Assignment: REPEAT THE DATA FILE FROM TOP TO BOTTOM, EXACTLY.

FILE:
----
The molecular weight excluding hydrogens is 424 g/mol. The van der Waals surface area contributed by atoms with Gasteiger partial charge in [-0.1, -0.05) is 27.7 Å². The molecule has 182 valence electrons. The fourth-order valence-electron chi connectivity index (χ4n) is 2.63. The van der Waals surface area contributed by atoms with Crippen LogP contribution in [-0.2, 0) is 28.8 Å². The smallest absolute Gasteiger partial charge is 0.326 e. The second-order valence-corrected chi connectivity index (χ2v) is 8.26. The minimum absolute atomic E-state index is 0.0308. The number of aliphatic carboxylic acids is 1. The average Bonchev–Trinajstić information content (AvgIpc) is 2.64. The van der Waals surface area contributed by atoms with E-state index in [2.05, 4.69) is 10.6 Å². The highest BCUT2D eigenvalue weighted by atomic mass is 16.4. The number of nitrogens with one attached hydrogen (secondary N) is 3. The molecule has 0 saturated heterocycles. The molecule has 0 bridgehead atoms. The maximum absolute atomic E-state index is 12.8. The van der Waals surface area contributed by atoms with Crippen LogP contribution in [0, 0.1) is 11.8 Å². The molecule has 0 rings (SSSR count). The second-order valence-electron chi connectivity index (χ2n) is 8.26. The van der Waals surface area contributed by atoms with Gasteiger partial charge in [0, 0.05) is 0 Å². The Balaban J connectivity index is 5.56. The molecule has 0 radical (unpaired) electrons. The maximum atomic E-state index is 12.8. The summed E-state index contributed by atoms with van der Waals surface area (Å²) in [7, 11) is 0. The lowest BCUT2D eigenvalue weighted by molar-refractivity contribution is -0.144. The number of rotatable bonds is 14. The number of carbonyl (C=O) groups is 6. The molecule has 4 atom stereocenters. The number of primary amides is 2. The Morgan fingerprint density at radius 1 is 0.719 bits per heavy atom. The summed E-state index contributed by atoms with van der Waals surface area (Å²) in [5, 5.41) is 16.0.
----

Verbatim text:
The molecular weight excluding hydrogens is 424 g/mol. The van der Waals surface area contributed by atoms with Gasteiger partial charge in [-0.1, -0.05) is 27.7 Å². The molecule has 182 valence electrons. The fourth-order valence-electron chi connectivity index (χ4n) is 2.63. The van der Waals surface area contributed by atoms with Crippen LogP contribution in [-0.2, 0) is 28.8 Å². The smallest absolute Gasteiger partial charge is 0.326 e. The second-order valence-corrected chi connectivity index (χ2v) is 8.26. The minimum absolute atomic E-state index is 0.0308. The number of aliphatic carboxylic acids is 1. The average Bonchev–Trinajstić information content (AvgIpc) is 2.64. The van der Waals surface area contributed by atoms with E-state index in [2.05, 4.69) is 10.6 Å². The highest BCUT2D eigenvalue weighted by atomic mass is 16.4. The number of nitrogens with one attached hydrogen (secondary N) is 3. The molecule has 0 saturated heterocycles. The molecule has 0 bridgehead atoms. The maximum absolute atomic E-state index is 12.8. The van der Waals surface area contributed by atoms with Crippen LogP contribution in [0, 0.1) is 11.8 Å². The molecule has 0 rings (SSSR count). The second-order valence-electron chi connectivity index (χ2n) is 8.26. The van der Waals surface area contributed by atoms with Gasteiger partial charge in [0, 0.05) is 0 Å². The Balaban J connectivity index is 5.56. The molecule has 0 radical (unpaired) electrons. The maximum atomic E-state index is 12.8. The summed E-state index contributed by atoms with van der Waals surface area (Å²) in [7, 11) is 0. The lowest BCUT2D eigenvalue weighted by molar-refractivity contribution is -0.144. The number of rotatable bonds is 14. The number of carbonyl (C=O) groups is 6. The molecule has 4 atom stereocenters. The number of primary amides is 2. The Morgan fingerprint density at radius 1 is 0.719 bits per heavy atom. The summed E-state index contributed by atoms with van der Waals surface area (Å²) in [5, 5.41) is 16.0.